# Power Required to Accelerate Space Craft to Near Light Speed

1. Nov 16, 2009

### edgepflow

I hope I can explain my question clearly enough for someone to answer.

Suppose we wish to estimate the power required to accelerate a space craft from say 0.9c to 0.9999c in a certain time. By basic definition: Power = Change in Energy / Change in Time.

Due to special relativity, there is a difference in these quantities as measured by the stationary earth and the space craft. The classical change in energy would be m*v^2 /2, while the relativistic energy would include the term for increase in relativistic energy. The time dilation effect may also be directly calculated.

So to figure the power, which energy (classical or relativistic) and which time (earth or spaceship) should be used as seen on (a) earth, or (b) the spaceship. Are these powers equal?

2. Nov 16, 2009

### pervect

Staff Emeritus
If your spaceship is moving at relativistic speeds, you need to use the relativistic energy. As far as power levels go, it depends on what you're interested in. You can calculate either, depending on your interest, and should note which one you are calculating.

Note that rockets are not 100% efficient though. You might be interested in the relativistic rocket equation, which would give you answers to what would be required if the spaceship were a rocket.

http://math.ucr.edu/home/baez/physics/Relativity/SR/rocket.html [Broken]

Last edited by a moderator: May 4, 2017
3. Nov 17, 2009

### yuiop

The time as measured in the Earth frame (t) for a rocket accelerating with constant acceleration as measured in the rocket frame (a) to reach a given velocity (v) is:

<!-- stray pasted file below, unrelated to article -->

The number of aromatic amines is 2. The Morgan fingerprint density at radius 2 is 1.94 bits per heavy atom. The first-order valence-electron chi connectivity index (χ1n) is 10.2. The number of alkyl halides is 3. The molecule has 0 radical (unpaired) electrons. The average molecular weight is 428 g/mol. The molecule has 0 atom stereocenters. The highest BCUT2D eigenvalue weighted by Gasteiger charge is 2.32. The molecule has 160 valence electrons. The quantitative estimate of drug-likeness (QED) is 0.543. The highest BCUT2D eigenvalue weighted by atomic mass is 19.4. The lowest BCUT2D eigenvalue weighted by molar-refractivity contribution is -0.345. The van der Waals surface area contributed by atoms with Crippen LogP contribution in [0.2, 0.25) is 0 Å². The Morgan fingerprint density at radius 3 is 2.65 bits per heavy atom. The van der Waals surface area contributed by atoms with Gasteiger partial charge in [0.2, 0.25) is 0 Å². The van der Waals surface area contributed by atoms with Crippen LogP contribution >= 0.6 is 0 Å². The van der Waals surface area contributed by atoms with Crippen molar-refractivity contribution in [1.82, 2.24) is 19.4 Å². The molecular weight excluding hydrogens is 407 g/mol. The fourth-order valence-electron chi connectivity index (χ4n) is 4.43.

$$t = \frac{v}{a\sqrt{1-(v/c)^2}}$$

The time interval measured in the Earth frame to go from 0.9c to 0.9999c is:

$$\Delta t = t_2 - t_1 = \frac{0.9999c}{a\sqrt{1-(0.9999)^2}} - \frac{0.9c}{a\sqrt{1-(0.9)^2}}$$

The energy of the rocket at a given instant in the Earth frame (ignoring loss of mass due to using fuel) is:

$$E = m c^2 \sqrt{1+(at/c)^2}$$

The change in energy in the Earth frame is:

$$\Delta E = E_2 - E_1 = m c^2 \sqrt{1+(at_2/c)^2} - m c^2 \sqrt{1+(at_1/c)^2}$$

where m is the invariant mass.

The average power going from 0.9c to 0.9999c in the Earth frame is then:

$$W = \Delta E / \Delta t$$

Now if we switch to the point of view of an inertial observer moving at 0.9c relative to the Earth frame, the initial velocity of the rocket is zero and the final velocity using the relativistic velocity addition formula is:

$$v_2 = \frac {0.9999c-0.9c}{(1-0.9999*0.9)} = 0.9981c$$

The equations given earlier can be reused to calculate the time interval and the power in the new frame using the new velocity values. It turns out that the change in energy and power in the new frame is less than in the Earth frame, but that makes sense because the final velocity of the rocket is lower according to the observer moving at 0.9c relative to the Earth.

The proper time that elapses according to the rocket observers as they accelerate from 0.9c to 0.9999c is given by:

$$\Delta T = (c/a)*atanh(0.9981)$$

As for what the power is from the point of view of accelerating observers onboard the rockets, I am not sure. What would they consider their velocity and energy state to be at any given time?

4. Nov 19, 2009

### qraal

Nice exposition. As for the power seen in the ship frame, it's just the jet-power which doesn't change for a constant thrust scenario. Exhaust velocity and mass ejected would remain the same in that case at all speeds, in the ship's reference frame.